The crumbling asteroid, designated P/2013 R3, was first noticed as an unusual, fuzzy-looking object by ground-based telescopes in Arizona September 15, 2013, the researchers reported in the US journal Astrophysical Journal Letters, according to Xinhua.
A follow-up observation on Oct 1 with the W.M. Keck Observatory on the summit of Mauna Kea, a dormant volcano on the island of Hawaii, revealed three bodies moving together in an envelope of dust nearly the diameter of Earth.
Astronomers then looked at it with the Hubble Space Telescope, which soon showed there were really 10 embedded objects, each with comet-like dust tails, said David Jewitt of the University of California at Los Angeles, who led the astronomical forensics investigation.
The four largest rocky fragments are up to 365.76 metre in diameter, about four times the length of a football field, Jewitt said. "Seeing this rock fall apart before our eyes is pretty amazing."
The asteroid began coming apart early last year, and the researchers said the fragments are drifting away from each other at a leisurely pace of about 1.6 km per hour.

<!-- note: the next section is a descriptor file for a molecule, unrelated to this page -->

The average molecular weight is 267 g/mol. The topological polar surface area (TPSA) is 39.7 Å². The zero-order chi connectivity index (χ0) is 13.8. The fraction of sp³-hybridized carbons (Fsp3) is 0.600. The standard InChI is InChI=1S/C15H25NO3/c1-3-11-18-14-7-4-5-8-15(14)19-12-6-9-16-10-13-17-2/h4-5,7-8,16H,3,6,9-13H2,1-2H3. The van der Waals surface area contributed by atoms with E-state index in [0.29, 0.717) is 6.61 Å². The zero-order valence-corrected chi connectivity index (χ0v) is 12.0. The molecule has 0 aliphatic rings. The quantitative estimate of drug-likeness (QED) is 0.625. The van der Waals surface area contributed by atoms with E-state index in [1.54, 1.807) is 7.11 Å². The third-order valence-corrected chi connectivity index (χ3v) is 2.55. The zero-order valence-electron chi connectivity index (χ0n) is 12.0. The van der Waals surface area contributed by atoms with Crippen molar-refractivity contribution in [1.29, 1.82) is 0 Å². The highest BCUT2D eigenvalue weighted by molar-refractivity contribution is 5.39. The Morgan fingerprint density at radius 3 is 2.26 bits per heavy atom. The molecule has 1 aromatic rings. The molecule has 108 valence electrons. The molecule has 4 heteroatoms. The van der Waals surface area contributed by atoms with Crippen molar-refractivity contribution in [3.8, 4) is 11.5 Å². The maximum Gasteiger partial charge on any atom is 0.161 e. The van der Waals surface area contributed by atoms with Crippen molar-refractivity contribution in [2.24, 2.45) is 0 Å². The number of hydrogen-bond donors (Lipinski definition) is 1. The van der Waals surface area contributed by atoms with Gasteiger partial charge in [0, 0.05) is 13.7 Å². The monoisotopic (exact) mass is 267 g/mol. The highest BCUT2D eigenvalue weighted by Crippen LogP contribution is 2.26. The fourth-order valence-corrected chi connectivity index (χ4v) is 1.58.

The researchers said the rare event is not caused by a collision with another asteroid, or the pressure of interior ices warming and vaporizing.
They suspected the break-up is a result of sunlight, which causes the rotation rate of the asteroid to gradually increase. Eventually, its component pieces succumb to centrifugal force and gently pull apart, "like grapes on a stem", they said.
The possibility of disruption in this manner, known as the YORP effect, has been discussed by scientists for several years, but never reliably observed.
The asteroid's remnant debris, weighing about 200,000 tonnes, will in the future provide a rich source of meteoroids, Jewitt said.
Most will eventually plunge into the sun, but a small fraction of the debris may one day blaze across our skies as meteors, he added.